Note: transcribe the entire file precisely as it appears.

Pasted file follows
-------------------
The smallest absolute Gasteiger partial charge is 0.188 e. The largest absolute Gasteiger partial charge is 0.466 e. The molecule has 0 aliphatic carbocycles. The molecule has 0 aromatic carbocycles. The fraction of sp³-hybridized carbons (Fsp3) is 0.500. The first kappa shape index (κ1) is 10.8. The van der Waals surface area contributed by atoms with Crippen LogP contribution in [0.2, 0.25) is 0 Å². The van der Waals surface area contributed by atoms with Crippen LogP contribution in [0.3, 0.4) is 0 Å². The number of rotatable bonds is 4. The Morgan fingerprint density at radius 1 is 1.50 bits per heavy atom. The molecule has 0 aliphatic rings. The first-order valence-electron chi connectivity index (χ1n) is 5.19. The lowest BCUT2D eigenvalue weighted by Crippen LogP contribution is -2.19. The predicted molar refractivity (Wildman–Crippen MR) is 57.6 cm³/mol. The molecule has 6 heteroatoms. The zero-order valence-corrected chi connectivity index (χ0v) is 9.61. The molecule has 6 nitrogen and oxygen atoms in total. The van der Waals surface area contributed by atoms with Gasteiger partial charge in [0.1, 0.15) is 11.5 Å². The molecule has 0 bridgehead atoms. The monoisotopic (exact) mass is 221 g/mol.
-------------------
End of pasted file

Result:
The smallest absolute Gasteiger partial charge is 0.188 e. The largest absolute Gasteiger partial charge is 0.466 e. The molecule has 0 aliphatic carbocycles. The molecule has 0 aromatic carbocycles. The fraction of sp³-hybridized carbons (Fsp3) is 0.500. The first kappa shape index (κ1) is 10.8. The van der Waals surface area contributed by atoms with Crippen LogP contribution in [0.2, 0.25) is 0 Å². The van der Waals surface area contributed by atoms with Crippen LogP contribution in [0.3, 0.4) is 0 Å². The number of rotatable bonds is 4. The Morgan fingerprint density at radius 1 is 1.50 bits per heavy atom. The molecule has 0 aliphatic rings. The first-order valence-electron chi connectivity index (χ1n) is 5.19. The lowest BCUT2D eigenvalue weighted by Crippen LogP contribution is -2.19. The predicted molar refractivity (Wildman–Crippen MR) is 57.6 cm³/mol. The molecule has 6 heteroatoms. The zero-order valence-corrected chi connectivity index (χ0v) is 9.61. The molecule has 6 nitrogen and oxygen atoms in total. The van der Waals surface area contributed by atoms with Gasteiger partial charge in [0.1, 0.15) is 11.5 Å². The molecule has 0 bridgehead atoms. The monoisotopic (exact) mass is 221 g/mol.